"he led a good lifestyle. But that’s now come to an end"
Wealthy businessman Mansoor Hussain has agreed to hand over nearly £10 million of assets after he was accused of being a money launderer for major crimelords in the north of England.
The assets include dozens of properties across England.
The 40-year-old property developer from Leeds received an “unexplained wealth order” by the National Crime Agency (NCA), which compelled him to provide evidence of the source of his wealth.
Hussain agreed to hand over nearly £10 million worth of properties, land and cash in an out-of-court settlement after the NCA confronted him with the evidence it had found.
A finding against him in a high court trial could have led to a more severe penalty.
Hussain, who has been pictured with the likes of Beyonce and Meghan Markle, represented himself in talks with the NCA. The settlement was agreed on August 24, 2020, and the recovery order was sealed on October 2, 2020.
The NCA said they were unable to build a case against Hussain, who has no criminal convictions.
It was alleged that Hussain had links to a Bradford-based gang headed by Mohammed Nisar Khan, known as ‘Meggy‘, who was jailed for 26 years for murder.
Hussain was also allegedly linked to an organised crime group which was run by gangster and convicted armed robber Dennis Slade.
Graeme Biggar, Director-General of the National Economic Crime Centre, NCA, said:
“This case is a milestone, demonstrating the power of unexplained wealth orders, with significant implications for how we pursue illicit finance in the UK.
“This groundbreaking investigation has recovered millions of pounds worth of criminally obtained property.
“It is crucial for the economic health of local communities such as Leeds, and for the country as a whole, that we ensure property and other assets are held legitimately.”
Andy Lewis, NCA head of civil recovery, said:
“He had a huge number of properties, he led a good lifestyle. But that’s now come to an end, now we’ve taken away the vast majority.”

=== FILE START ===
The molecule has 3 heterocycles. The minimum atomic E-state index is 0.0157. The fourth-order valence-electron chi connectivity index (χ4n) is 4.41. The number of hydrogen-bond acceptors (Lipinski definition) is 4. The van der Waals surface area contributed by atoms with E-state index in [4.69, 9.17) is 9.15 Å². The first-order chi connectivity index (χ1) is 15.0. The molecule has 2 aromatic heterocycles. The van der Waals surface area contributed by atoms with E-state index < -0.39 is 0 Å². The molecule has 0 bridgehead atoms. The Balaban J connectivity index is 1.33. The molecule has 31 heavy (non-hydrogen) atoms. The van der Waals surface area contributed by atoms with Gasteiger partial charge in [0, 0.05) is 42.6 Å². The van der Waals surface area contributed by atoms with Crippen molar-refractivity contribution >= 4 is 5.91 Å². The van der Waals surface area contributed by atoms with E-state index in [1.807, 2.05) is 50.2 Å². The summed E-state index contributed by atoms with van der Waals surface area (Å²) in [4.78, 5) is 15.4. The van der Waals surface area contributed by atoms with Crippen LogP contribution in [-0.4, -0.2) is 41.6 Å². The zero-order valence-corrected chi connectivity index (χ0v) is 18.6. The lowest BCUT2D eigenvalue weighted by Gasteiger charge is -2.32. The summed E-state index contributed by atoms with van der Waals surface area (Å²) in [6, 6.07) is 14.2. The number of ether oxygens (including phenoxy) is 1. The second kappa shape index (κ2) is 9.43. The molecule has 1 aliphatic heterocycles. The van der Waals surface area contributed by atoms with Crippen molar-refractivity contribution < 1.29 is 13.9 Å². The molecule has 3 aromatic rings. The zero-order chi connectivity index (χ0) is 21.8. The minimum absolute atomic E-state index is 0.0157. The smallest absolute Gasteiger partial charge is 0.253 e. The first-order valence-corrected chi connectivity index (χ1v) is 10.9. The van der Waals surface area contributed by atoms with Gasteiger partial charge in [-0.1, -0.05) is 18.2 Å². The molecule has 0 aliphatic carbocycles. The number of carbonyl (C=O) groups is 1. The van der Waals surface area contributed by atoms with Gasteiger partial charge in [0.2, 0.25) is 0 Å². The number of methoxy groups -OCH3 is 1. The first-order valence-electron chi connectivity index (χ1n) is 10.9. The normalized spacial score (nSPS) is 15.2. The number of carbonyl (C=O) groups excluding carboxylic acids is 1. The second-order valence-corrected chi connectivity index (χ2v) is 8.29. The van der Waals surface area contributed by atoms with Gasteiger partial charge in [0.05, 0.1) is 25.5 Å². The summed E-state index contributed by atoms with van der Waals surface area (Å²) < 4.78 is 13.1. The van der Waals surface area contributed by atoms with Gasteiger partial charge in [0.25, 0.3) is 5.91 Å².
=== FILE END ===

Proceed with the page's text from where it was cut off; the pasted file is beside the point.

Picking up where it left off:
The NCA had been investigating organised crime in the Leeds and Bradford area when they suspected Hussain had been money laundering for the gangs.
Mr Lewis said Hussain was a businessman with no convictions but had strong associations with notorious criminals in the area.
Reportedly, he had allowed Slade to stay rent-free in his seven-bedroom house in Leeds, and later rent-free in a penthouse apartment in the city.
Hussain complied after being hit with the order. He supplied a 76-page witness statement as well as 127 arch lever files of documentary evidence.
However, Mr Lewis argued that the evidence actually helped the NCA case and investigators identified a larger property portfolio than was previously known.
“Our case was it had all been financed by organised crime.”
Hussain had a large number of companies and bank accounts. The NCA subsequently issued an account freezing order against him.
Mr Lewis explained that the NCA was unable to launch a criminal prosecution because the “seed funding” for Hussain’s assets dated back 20 years, which would have been too difficult to trace.
He went on to say that an out-of-court settlement was more beneficial for the taxpayer rather than a high court trial.
The businessman has handed over 45 properties in London, Cheshire and Leeds, four parcels of land, £600,000 in cash and other assets worth a total of £9.8 million.
Mr Lewis said Hussain has lost most of his assets but was left with four “highly mortgaged” properties.
Mr Biggar added that criminal prosecution was always the preference but it is not always possible.